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RMA reform bill report delayed two months

NZN 30/05/2016 Pattrick Smellie

More than 1,000 substantive submissions and a range of knotty problems thrown up during public hearings have prompted a two-month delay in the report back to Parliament from the local government and environment select committee on reforms to the Resource Management Act.

The committee was due to report back on the Resource Legislation Amendment Bill, containing reforms to the RMA and several other pieces of law relating to environmental management, on July 3, but has now been granted until Sept. 6 to reach conclusions on a bill that numerous submitters have found fault with.

Committee chairman Scott Simpson told BusinessDesk it was "premature" to discuss what changes might be made to the bill and stressed that the two-month delay would have little impact on the parliamentary sitting time available to get the bill through the House before the end of this calendar year.

Officials were now preparing a "high level issues paper" to help the committee deliberate on a range of major issues identified in submissions.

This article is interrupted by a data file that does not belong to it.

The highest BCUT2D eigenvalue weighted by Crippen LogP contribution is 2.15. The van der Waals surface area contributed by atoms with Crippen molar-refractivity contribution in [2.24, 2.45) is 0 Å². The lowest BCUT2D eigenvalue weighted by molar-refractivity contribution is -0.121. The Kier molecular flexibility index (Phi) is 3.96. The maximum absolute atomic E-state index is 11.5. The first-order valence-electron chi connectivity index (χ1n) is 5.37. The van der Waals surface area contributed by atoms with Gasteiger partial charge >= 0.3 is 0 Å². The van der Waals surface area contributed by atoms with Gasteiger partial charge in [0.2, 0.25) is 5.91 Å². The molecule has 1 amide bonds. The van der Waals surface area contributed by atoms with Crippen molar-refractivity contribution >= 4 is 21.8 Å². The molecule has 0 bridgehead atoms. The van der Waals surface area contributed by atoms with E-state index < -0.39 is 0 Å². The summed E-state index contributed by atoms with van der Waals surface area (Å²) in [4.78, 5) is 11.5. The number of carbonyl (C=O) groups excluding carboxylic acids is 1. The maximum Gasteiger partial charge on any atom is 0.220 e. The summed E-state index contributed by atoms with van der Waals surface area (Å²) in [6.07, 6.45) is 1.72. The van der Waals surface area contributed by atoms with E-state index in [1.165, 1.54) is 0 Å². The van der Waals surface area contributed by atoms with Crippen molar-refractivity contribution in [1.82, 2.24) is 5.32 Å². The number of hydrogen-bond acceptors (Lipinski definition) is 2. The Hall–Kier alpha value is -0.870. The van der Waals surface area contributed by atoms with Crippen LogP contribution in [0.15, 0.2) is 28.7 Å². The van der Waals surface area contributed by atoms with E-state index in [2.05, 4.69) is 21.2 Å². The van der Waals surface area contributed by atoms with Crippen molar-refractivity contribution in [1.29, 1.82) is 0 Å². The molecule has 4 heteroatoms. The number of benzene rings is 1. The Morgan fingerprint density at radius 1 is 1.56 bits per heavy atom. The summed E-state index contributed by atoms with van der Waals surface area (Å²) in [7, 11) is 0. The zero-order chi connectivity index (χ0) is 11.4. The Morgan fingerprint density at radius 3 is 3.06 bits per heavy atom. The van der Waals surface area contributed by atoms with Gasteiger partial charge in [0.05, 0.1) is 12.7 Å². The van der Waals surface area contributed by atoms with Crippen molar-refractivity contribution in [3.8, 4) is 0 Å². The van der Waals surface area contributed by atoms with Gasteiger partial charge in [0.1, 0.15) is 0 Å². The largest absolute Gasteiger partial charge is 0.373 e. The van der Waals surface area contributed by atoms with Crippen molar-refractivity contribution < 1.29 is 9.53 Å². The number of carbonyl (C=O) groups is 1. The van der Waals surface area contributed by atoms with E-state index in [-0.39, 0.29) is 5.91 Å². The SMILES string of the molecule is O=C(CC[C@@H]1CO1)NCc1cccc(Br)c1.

Soundings in the Beehive suggest Environment Minister Nick Smith is aware the RLA Bill, introduced last November, has drafting deficiencies and will need work, while the government is understood to be unmoved by objections to the iwi participation elements of the bill, which have so far sparked little political backlash.

RMA reform has proven fraught since the government pushed through a range of relatively uncontroversial reforms in its first term. Since then, attempts to reform two of the RMA's three "purpose" clauses have seen considerable political capital expended, but without success.

The RLA Bill introduced by Smith last November involved major compromises and politically contentious concessions to the Maori Party, which required enhanced iwi participation in environmental decision-making in return for supporting a bill that National's other two parliamentary support partners, Act and United Future, oppose, albeit for different reasons.

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